Cancer Immunotherapy - Supplying The Wake Up Call

November 30, 1997

Cancer cells are by definition abnormal and contain proteins which might be recognized by the immune system as foreign because they are not present in normal tissues. However, for some reason the immune system often seems to ignore this abnormality and fails to attack tumours. At the British Society for Annual Congress in Brighton this week, Dr Graham Pawelec of the University of Tuebingen, Germany will explain how he is attempting to wake immune cells up to this abnormality to develop cancer immunotherapy.

The foreign proteins produced by the cancer cell reveal their presence because they are broken into short fragments which are displayed on the surface of the cell. These fragments are known as tumour antigens. The tumour antigens are held on the cell surface by molecules called MHC.

There are two types of MHC molecule, class I and II. Tumour antigens in association with MHC class I molecules are recognized by cytotoxic T cells, white blood cells which can kill tumour cells directly.

Antigen-MHC class II complexes, however, are recognized by a second subset of T cells called helper cells. These cells secrete messenger molecules called cytokines, which slow or stop tumour growth and help another type of white blood cell, B cells, to make antibodies against the tumour cells. In general much less is known about these tumour antigens, which tend to be slightly longer than those presented by MHC class I.

Dr Pawelec's approach to treating cancer is called adoptive immunotherapy. Outside the body, T cells are stimulated using the tumour antigens and are then reinfused into the patient where they attack the cancerous cells. Research has shown that using both cytotoxic and helper T cells is far more effective than using either subset alone.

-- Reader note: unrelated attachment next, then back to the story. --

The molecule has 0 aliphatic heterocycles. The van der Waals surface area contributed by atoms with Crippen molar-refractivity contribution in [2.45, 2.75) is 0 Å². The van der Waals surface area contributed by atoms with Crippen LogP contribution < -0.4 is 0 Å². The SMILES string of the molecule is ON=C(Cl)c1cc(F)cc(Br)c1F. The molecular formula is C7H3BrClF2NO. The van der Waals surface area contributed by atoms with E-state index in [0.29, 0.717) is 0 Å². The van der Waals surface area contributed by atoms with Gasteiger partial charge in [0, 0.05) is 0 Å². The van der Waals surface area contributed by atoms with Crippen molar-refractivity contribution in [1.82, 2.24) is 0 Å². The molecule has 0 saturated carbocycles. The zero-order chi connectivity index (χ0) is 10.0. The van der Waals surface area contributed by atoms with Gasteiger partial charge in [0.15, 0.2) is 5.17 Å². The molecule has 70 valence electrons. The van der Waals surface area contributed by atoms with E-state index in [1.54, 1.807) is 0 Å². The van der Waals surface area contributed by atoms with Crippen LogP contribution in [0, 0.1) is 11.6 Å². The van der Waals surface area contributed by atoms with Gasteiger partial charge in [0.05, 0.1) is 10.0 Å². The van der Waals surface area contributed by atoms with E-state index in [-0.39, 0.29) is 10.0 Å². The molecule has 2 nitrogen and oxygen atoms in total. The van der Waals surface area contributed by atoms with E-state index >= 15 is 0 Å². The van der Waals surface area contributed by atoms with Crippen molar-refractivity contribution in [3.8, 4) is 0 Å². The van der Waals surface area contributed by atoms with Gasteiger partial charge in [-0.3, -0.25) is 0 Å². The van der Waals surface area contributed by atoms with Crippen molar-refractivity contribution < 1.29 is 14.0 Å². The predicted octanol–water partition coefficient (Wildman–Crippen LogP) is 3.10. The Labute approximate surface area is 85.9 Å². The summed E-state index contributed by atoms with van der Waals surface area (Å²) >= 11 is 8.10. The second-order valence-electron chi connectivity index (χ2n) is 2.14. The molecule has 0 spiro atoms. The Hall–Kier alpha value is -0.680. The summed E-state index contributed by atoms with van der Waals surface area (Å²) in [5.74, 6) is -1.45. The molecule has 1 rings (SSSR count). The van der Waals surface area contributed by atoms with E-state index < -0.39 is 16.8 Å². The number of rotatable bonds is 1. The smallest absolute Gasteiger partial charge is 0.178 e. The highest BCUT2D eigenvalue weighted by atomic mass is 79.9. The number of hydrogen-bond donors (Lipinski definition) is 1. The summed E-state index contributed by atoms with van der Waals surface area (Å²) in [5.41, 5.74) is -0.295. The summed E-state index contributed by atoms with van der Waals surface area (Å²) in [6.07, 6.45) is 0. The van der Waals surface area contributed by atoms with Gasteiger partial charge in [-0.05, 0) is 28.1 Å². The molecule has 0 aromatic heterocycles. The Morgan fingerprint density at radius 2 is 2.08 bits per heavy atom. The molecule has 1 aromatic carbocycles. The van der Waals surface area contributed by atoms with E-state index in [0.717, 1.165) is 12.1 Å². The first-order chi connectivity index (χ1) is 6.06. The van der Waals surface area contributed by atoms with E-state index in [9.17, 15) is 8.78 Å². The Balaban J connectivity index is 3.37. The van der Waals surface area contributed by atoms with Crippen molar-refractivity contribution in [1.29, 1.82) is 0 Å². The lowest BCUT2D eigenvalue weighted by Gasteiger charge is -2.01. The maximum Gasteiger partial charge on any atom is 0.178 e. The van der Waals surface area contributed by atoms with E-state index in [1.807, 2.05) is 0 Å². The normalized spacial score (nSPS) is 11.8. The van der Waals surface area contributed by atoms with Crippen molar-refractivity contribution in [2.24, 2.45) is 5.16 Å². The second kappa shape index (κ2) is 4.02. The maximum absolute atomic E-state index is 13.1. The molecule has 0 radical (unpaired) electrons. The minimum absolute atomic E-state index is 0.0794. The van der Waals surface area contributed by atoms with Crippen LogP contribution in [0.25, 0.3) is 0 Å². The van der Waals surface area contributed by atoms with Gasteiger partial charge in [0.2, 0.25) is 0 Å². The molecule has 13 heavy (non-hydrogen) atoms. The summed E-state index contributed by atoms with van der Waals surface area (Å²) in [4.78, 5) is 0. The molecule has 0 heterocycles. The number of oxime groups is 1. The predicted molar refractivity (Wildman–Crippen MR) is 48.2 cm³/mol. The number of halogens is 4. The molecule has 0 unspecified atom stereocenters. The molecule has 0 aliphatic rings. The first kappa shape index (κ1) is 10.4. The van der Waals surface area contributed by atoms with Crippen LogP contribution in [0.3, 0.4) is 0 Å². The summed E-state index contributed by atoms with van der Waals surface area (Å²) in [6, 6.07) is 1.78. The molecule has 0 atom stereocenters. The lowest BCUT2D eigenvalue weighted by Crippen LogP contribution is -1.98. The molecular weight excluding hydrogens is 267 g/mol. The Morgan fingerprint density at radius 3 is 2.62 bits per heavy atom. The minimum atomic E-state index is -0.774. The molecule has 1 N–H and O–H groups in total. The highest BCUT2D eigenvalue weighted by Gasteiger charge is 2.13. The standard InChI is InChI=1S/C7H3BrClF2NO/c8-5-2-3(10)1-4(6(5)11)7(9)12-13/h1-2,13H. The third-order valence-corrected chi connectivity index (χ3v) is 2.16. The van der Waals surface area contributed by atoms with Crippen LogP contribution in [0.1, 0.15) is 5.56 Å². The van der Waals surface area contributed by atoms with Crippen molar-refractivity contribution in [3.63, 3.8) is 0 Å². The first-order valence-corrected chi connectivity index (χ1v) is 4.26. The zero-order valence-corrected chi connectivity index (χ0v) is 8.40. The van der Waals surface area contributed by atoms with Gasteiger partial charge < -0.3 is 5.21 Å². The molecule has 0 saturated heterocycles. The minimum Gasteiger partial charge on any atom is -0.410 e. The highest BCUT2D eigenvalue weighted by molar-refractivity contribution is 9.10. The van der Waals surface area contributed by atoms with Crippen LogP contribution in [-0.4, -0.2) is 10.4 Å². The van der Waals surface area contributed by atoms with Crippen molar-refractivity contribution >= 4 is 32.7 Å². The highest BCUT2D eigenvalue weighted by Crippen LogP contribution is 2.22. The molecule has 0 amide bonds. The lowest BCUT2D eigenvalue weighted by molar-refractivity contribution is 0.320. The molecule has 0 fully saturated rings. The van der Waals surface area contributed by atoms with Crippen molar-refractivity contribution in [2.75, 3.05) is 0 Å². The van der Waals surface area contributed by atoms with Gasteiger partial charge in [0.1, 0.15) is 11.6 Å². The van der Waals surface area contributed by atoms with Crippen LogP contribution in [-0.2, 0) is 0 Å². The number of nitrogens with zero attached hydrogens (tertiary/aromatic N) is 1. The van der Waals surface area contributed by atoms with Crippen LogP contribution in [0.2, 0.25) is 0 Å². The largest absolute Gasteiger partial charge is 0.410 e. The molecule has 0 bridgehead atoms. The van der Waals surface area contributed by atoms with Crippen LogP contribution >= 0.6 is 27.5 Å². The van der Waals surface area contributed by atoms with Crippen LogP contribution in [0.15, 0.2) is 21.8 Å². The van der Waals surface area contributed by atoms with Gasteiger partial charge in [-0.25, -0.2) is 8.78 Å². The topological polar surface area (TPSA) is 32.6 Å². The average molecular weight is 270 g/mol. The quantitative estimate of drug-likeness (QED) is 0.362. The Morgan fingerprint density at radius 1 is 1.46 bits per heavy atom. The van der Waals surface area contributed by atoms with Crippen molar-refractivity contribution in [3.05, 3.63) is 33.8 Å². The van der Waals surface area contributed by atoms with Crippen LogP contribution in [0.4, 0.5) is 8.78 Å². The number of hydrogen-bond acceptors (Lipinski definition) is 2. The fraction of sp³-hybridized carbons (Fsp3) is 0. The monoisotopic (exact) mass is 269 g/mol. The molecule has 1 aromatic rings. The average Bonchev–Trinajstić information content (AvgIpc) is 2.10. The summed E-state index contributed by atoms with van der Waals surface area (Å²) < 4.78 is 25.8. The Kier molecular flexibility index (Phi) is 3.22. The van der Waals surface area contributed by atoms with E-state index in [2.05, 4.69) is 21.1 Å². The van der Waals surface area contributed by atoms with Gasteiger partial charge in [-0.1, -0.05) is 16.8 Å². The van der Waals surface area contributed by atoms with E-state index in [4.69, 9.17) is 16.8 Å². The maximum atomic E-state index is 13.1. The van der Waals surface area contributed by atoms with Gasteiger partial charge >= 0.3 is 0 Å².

Before they can be used for adoptive immunotherapy the tumour antigens must be identified. The technology to do this has recently been developed at several centres in Europe and the US. The MHC molecules are removed from the surface of the cancer cells and the tumour antigens separated from them. The antigens' amino acid sequences are then worked out and compared with proteins made by the tumour to check that they really are markers of cancer, and not from proteins produced by all cells, including healthy ones!

Once identified and characterised the tumour antigens can be reproduced synthetically in the laboratory. Dr Pawelec's team has done this for antigens from two different cancers, melanoma and chronic myelogenous leukaemia. They have shown that they can use the synthetic antigens to sensitize T cells and that the T cells then recognise cancer cells. Dr Pawelec suggests that these synthetic antigens could also be used as vaccines, by injecting them straight into the patient.

However, the cancer cells have a trick up their sleeves to try to prevent the T cells destroying them. The make a cell surface molecule, called fas ligand, which can kill the attacking T cells. Dr Pawelec suggests using an antibody against fas ligand to block its action against the T cells to increase their effectiveness. He says, "Treatment of patients with T cells specifically sensitized to their tumour cell antigens together with this antibody might therefore be especially effective at controlling the cancer."

Dr Pawelec is the co-ordinator of a new Europe-wide initiative, European Union Concerted Action on Peptide Sensitization (EUCAPS), which is holding its inaugral meeting in Brighton on Monday 1 December. The new network aims to share best practise to improve cancer vaccination protocols for use in clinical trials. It is to be hoped that with such a support network in place it is not long before immunotherapy becomes a widely-used weapon in the fight against cancer.

1. Dr Pawelec will be speaking in the Immunity and Cancer session on Tuesday 2 December. The BSI 5th Annual Congress will take place at the Brighton Centre, Brighton, UK from 2-5 December.
2. Dr Pawelec can be contacted at Medizinische Klinik, D-72076 Tuebingen, Germany. Tel: + 49 7071 298 2805 Fax: + 49 7071 294 464
3. There will be a press office at the Congress, in operation from 9am on Tuesday 2 December. Tel: +44 1273 724 320. Journalists are welcome to attend but are requested to contact Kirstie Urquhart in advance to register.

British Society For Immunology

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